Thursday, February 12, 2009

Why Won't You Release Me?

I'll say one word. Duffy. Now some of you will have heard of her, and some of you won't. If you listen to the charts, watch TV, I'm sure you will have. She's been a scourge in my brain now for some time, and I'd hoped I could make her go away like a bad dream, but I see she's up for nomination at the Brits and no doubt she'll sweep the board there.
     Duffy. She's Amy Winehouse with the crack sucked out of her. She's Otis Redding with a razor blade taken to his vocal cords. I hate her with a vengeance and yet, whenever she releases another godawful single, feel compelled to listen. It's like picking a scab.
I've nothing against her personally. I reckon she's quite a decent person. And she's talented in her own way. But what I do have something against is the 'creation' of her into some kind of banal icon; and I have a lot against those bloated media suits who made her the latest 'big thing", dragging her caterwauling onto Later With Jools Holland to infect my ears.
     It's soul music at its lowest - all soul drained from its core. People love her songs because they're catchy, like a bumblebee in the brain. If you've never listened to many of the soul greats, you might even think they're the real thing. But they aren't.
     I perhaps should have some loyalty because she's Welsh. But I'm afraid it doesn't stretch as far as this tiny singing puppet with a voice like a cheese grater. Am I cruel? Listen to Mercy, her greatest hit, and you'll be begging for it by the end.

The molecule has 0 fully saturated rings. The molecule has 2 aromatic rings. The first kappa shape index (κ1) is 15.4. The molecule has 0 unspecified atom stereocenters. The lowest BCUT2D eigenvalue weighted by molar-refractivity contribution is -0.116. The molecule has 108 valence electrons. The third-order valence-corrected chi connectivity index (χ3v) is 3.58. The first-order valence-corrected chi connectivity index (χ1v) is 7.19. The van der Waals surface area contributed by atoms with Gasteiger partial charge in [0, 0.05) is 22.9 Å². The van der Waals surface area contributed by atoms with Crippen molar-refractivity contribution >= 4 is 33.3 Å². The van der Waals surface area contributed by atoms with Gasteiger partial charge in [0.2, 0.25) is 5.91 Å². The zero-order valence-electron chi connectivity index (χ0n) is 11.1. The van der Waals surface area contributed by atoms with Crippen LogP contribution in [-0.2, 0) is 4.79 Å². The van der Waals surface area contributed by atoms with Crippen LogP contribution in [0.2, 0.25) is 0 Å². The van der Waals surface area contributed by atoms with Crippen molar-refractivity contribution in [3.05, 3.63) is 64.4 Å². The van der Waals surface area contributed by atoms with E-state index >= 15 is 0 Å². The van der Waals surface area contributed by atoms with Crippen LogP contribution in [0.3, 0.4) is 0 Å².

I've posted a video of hers at the end of this post (click twice). You could easily mistake it for that Halifax advert. She cavorts about without any sexiness whatsoever as suited men hurl themselves about an airless studio. God save us all. What was that bloke out of Suede thinking when he announced her his protege?
     Maybe none of this makes sense to you. After all, her songs are catchy, they have a habit of making you tap your foot, even if you don't want to, and she is kinda cute, isn't she, in a harmless kind of way, even if her face looks about fifty when she's actually only twenty-two.
     But it's all that makes me weep about the music business; all that makes me lose faith in people's ability to detect a naff line when they're being fed one. When they decided to make her a star, the whole of the music business shifted in line behind her and opened their wallets. She's perfect fodder - a little hint of depth in her lyrics, a little harking back to the Sixties, all put together in a nice sanitised package. This funny little Welsh girl became a star. And now she's inflicted on me every time I turn on the radio. Once again, banality reigns supreme.


Anonymous said...

In case your readers are curious about tonglen, here's a link to Pema's teaching site where she describes the practice:


clare said...

Great, thanks! I certainly am...

Paul Wady said...

I've never heard Duffy.

Do I have to?